Water Activated LED Marker

The water activated LED marker is a great scuba diving or night diving accessory. Its bright marker light turns on when its sensor probes come into contact with water and turns off when the probes dry out. Suitable for any water sport that requires high visibility at night, these disposable devices can be purchased from many online stores, but the prices are ridiculously high!

Water Activated LED Marker Price

In my case, I would not buy one for such a shocking price because I know it is a very simple and cheap piece of disposable electronics. Look, we can easily build one too with a bunch of components lying around the workbench. Okay, let us get started…

Why build one? Well, note that my disagreement is only about the price but the idea seems fantastic because the waterproof marker light serves as a beacon for divers in the water. It helps scuba divers to see and identify each other while diving in the dark or in waters with low visibility. Usually the marker emits distinct colors like green, blue, yellow, red, or white to make them stand out in the dark. Moreover some “luxurious” multicolour lamp models have distinct lighting patterns like flash, fast strobe, slow strobe, SOS, throb, 100% steady glow, 50% steady glow, 25% steady glow, etc.

So, this post covers the construction details of a simple water activated marker light. If you are night diving for the first time, make sure to build one yourself as using it will greatly keep down your anxiety while scuba diving in the dark. In case of frequent quests from followers, an elaborated version of a scuba tank marker light will surely be developed later.

Water activated marker light circuit diagram is shown below. The sensor probe is a pair of thin metal rods (or needles) that should be fixed at a distance of 10 mm. However, you can also try your own ideas to make the water sensor probe. I leave that to you!

Water Activated LED Marker Schematic

A 6F22 9V battery is preferred to run this circuit. Note that the best buy non-rechargeable 6F22 9V battery is the alkaline battery, while the best rechargeable 6F22 9V battery is the lithium-ion battery with inbuilt electronics which allows you to recharge it using a USB port and which also holds the output voltage around 9V constantly.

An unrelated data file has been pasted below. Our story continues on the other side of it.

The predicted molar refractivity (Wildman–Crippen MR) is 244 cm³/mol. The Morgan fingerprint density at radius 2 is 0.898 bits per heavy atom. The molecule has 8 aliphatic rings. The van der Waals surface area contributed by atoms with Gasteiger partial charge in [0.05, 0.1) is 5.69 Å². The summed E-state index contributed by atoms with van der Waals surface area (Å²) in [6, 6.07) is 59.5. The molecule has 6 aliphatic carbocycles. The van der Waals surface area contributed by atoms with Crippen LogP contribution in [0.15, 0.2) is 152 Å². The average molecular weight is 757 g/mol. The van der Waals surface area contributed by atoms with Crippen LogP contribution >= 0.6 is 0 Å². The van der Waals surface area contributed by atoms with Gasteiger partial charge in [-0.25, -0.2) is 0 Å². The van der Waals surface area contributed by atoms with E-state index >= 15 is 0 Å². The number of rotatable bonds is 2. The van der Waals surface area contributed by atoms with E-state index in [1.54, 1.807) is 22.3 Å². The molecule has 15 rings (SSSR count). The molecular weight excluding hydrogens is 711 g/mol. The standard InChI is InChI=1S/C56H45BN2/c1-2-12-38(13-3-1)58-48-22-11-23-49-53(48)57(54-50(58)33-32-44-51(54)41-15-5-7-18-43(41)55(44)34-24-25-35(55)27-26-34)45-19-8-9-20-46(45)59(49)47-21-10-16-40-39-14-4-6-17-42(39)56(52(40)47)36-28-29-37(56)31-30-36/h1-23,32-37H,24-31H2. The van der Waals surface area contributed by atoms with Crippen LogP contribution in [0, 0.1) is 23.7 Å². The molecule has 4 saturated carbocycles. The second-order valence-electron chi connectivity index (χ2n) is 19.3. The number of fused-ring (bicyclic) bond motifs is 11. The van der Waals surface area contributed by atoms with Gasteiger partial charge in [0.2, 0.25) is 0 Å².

Back in to the circuit diagram, when water reaches the sensor probe, small current flows through it which is processed further by the ulterior circuitry. Resistor R1 ensures the signal stays off when there are not water droplets on the sensor probe. You can increase the sensitivity by increasing the value of R1 and reduce sensitivity by decreasing its value. Resistor R2 limits current to a safe level if the sensor probe is short circuited accidentally.

The entire setup can, with a little skill, be placed inside a home-made translucent waterproof container. You will need a removable lanyard with quick release clip outside the enclosure to tether it to the tank. This add-on lets the lamp to float upwards so that it can be seen easily. You can also clip the lanyard to mask straps, belts, and other location on your body or dive gear that needs attention. Borrowed blueprint of a typical enclosure is shown below just to help you get some creative sparks.

Water Activated LED Marker Enclosure Plan

Initially, the concept was tested by assembling the entire circuit on a breadboard as shown below. At that time, sensor probe of a soil moisture sensor kit was used to test the functionality (with the help of a damp sponge). I know this is not the best way to do it, but it is good enough for a basic experiment!

A few more snaps from my workbench:

Water Activated LED Marker Breadboard
Water Activated LED Marker Breadboard

The components used are:

  • T1: S8550 PNP Transistor
  • LED1: 5mm Red-Green Flashing LED
  • R1: 1MΩ ¼ w Resistor
  • R2: 1KΩ ¼ w Resistor
  • R3: 220Ω ¼ w Resistor
  • C1: 47uF/25V Electrolytic Capacitor

Well, I think that is all for now. See you next week!

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